Pamungkas’ road to Kampong Naga meandered. She was recording colonial- era buildings in Jakarta when offered a scholarship to study art history in the Netherlands.
Completion of a course in academic English was a pre-requisite. A colleague recommended NZ. While learning how to fill pages with italicized references she met two Kiwi academics keen to know Kampong Naga’s use and re-use secrets.
As an Indonesian who also understood Dutch (the few records were mainly written by the colonialists) Pamungkas was the ideal candidate for a scholarship. She graduated just before Christmas and is now working as a university tutor.
“My supervisor Professor Barbara Vale commented that Western science thinks it’s smart but in some ways the Sanaga are smarter,” said Pamungkas. “Few books, but inherited knowledge. There’s no clinic but they are clearly healthy and fast regularly.
“Kampong Naga applies the principles of sustainable living, something few other societies have achieved. They use ancient beliefs to determine limits – not just through consumption of outside goods - but also by restricting growth and marking areas with a bamboo fence. It’s applied mythology. Taboo breakers could bring curses on all.
“No more houses will be built because they’ve reached the sacred boundary with forest, fields and river. Families wanting to grow move out. But they always return for the six annual pilgrimages to the Great Ancestor’s forest grave so I’m confident the culture will survive.” The tomb has not been seen by outsiders.
Frustrating for any scholar is the dearth of records. Much was lost in 1956 when the village was torched by Islamic extremists. A 13th century engraved copper plate, which has since disappeared, is the only known reference to Sembah Dalam Singaparna.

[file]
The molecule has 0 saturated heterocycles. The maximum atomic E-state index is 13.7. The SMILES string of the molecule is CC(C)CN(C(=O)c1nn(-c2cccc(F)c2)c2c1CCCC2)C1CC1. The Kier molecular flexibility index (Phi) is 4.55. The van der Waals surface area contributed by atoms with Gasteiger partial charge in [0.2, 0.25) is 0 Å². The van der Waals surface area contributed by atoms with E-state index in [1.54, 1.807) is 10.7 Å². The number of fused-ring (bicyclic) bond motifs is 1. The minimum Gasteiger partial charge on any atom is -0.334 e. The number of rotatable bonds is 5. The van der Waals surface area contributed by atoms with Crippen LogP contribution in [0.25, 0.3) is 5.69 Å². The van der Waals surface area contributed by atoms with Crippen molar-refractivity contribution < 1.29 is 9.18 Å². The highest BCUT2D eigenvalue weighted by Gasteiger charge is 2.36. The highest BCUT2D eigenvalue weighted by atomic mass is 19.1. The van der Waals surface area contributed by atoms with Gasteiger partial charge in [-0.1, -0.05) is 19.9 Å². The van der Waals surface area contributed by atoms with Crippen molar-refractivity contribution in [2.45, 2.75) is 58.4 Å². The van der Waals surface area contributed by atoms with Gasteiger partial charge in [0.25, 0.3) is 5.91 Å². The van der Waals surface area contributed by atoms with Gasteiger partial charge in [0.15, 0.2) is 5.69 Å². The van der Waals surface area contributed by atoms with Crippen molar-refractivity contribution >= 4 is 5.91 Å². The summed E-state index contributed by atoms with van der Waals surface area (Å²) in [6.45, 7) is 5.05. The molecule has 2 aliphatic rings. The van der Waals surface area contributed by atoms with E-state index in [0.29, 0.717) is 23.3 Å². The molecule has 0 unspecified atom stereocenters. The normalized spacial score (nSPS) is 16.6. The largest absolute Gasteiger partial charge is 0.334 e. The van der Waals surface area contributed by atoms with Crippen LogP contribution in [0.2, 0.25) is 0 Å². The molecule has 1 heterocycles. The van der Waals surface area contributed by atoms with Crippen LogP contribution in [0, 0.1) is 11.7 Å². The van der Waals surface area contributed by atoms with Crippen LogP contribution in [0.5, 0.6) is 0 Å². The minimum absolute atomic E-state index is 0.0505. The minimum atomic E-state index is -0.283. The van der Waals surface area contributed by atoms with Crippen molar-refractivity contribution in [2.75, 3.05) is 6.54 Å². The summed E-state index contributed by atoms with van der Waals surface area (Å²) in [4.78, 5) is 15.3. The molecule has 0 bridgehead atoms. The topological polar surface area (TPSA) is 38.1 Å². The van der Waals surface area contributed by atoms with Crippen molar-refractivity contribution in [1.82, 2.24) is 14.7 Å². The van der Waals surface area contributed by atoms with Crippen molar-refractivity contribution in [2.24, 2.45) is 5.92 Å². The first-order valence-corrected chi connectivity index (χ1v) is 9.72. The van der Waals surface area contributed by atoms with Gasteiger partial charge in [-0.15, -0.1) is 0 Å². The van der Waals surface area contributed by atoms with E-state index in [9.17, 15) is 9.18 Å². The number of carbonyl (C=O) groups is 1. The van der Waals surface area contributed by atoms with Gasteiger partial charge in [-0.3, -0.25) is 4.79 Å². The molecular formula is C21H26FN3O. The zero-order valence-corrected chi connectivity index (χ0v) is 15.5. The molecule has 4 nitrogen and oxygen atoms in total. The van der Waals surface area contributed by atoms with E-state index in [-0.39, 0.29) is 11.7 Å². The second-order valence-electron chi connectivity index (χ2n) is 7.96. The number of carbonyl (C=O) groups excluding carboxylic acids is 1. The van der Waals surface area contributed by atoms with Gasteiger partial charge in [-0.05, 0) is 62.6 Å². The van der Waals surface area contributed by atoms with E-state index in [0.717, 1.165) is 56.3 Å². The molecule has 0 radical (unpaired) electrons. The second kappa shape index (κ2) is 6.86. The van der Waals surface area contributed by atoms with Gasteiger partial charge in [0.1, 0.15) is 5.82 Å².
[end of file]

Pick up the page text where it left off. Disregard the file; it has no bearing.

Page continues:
He is supposed to have been one of seven brothers. Six were capable and smart, while the village founder’s only attribute was leading a humble life.
Most of the limited information is stored not in Indonesia or Holland but the National Library in Australia.
Pamungkas’ mother insisting on a clean plate echoed an ancient Sanaga proverb directed at kids: ‘If you don’t finish your rice you’ll make Dwi Sri cry’. The rice goddess is a powerful figure in the mythology and at the center of many “heartfelt rituals” apparently related to Hinduism which pre-dated Islam in Java.
“It’s all fascinating and I want to learn more on how religious beliefs can have practical applications,” said Pamungkas who is considering rewriting her 383-page thesis into a more accessible book.
“The only things I couldn’t stand in the village were the smells of decaying bamboo and feces from toilets above fish ponds designed to handle waste and grow food.
“The people are not closed to new ideas – I noticed a solar panel on one visit – so they may build compost toilets or methane gas generators in the future. But they do consider every step most carefully, measuring changes against the founder’s instructions.
“The message for all is this: Materialism can be checked by traditional beliefs so all have a fair share.”
(First published in The Jakarta Post 31 January 2017